This article is archived. Some links and details throughout the article may no longer be active or accurate.

I recently had the privilege to visit a church that by all practical standards could be labeled “at the ends of the earth.” A team from Beaverton, Ore., wanted to see the facility and visit the people. I wanted to go along, because it was one of the churches we had not seen yet.

Pastor Guy was our guide, and he told us right before we left that we would be driving for two hours, and then would walk for one more hour. His comments were made nonchalantly, and we took them as such. After all, how bad can a one-hour walk be?

The road to get to Mirebalais, where we parked the car, was one of the better roads I’ve seen in Haiti. It was newly paved in many parts, and the ride turned out to be smooth. We were all thinking, “This isn’t bad at all.”

Once we were in the town of Mirebalais, the roads were dirt and gravel, bumpy and treacherous, but still none of us thought this was a preview of what was to come.

We parked the car at the end of the road. The pastor in Lascahobas—Rev. Success St. Louis—and his schoolteacher were waiting to accompany us up the hill. As I looked up, I saw a very high hill in the background and asked if that was where the church was. Pastor Guy’s comment to me was, “Don’t look up.”

Of course I wondered why he would say a thing like that. A few minutes after beginning the trek up, however, I quickly figured out why he had said not to look up. The trail was wide enough for only one person to walk carefully. There were lots of stationary and loose rocks in the path. The worst part was that the ascent was straight up!

Everyone in the hiking party was panting and sweating after 10 minutes, and we had to stop and rest. As we trekked on, we noticed the mountain people, old and young alike, walking up and down the mountains, some in flip-flops and some carrying wood or produce on their heads, which is customary in Haiti. I was in awe of these strong, resilient Haitians.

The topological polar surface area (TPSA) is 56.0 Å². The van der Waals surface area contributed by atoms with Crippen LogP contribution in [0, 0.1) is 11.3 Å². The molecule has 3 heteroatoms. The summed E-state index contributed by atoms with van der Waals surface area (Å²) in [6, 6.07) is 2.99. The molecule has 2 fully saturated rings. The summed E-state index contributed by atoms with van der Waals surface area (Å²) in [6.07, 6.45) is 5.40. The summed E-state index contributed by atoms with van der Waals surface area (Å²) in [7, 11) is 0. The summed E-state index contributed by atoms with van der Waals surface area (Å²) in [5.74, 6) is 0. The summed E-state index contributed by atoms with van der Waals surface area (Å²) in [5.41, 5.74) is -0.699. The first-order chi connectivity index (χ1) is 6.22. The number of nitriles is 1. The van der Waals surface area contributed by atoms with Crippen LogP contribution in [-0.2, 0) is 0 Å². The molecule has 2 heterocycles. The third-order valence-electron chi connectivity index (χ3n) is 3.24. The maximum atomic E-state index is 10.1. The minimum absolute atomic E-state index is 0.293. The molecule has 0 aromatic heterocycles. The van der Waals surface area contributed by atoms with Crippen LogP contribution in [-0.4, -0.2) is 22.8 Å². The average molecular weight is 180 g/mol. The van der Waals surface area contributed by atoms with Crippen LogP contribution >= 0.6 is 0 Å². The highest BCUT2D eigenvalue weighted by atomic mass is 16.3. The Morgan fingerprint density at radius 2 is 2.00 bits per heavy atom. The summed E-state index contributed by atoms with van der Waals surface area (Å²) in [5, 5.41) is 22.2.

Eventually some of our party left me, and I slowly made my way uphill, persevering to the end. When I reached the top with Jim, one of our team members, and the Haitian schoolteacher, children and members of the church were there to greet us with big smiles and songs, and give us water to drink.

The church facility is an open-air, tin-roof structure with a dirt floor. The weekend before we visited, Pastor Guy was their guest speaker for the weekend to celebrate their four-year anniversary as a church.

He performed two weddings and six baby dedications that weekend, and on Sunday preached to a crowd of 150. He, along with a team from his church, evangelized this area over four years ago and led 30 people to Christ. This strong, growing church began shortly after that.

In the U.S., we would say these people are “poor as dirt,” but in reality they are rich in everything that matters. They love God’s Word and believe in its life-transforming power, and they have a community of deep relationships there on that mountaintop, where many of them have been for generations.

We plan to send teams up there (good hikers!) to help the people with medical clinics, clean water, education and more adequate church accommodations. Pastor St. Louis told us he is praying that someday he could have a permanent medical clinic to serve the mountain community. We can all pray with him for that!

The hike down was much worse that the hike up. But there were no regrets when I reached the bottom, as I remembered the command Jesus gave to “go into all the world” (Mark 16:15).

I feel honored I was able to go to a faraway mountaintop to people I never knew, and that I now know them as my brothers and sisters in Christ. I will return, and hope to take many others on this hike “to the ends of the earth.”


By: Debbie Booker. Debbie and her husband, John, are Foursquare pastors who have temporarily moved from Phoenix Foursquare Church in Arizona to Haiti, so they can help rebuild the devastated nation and minister to its needy populace. Read their blog at

is a freelance writer and editor. She lives in Orlando, Fla.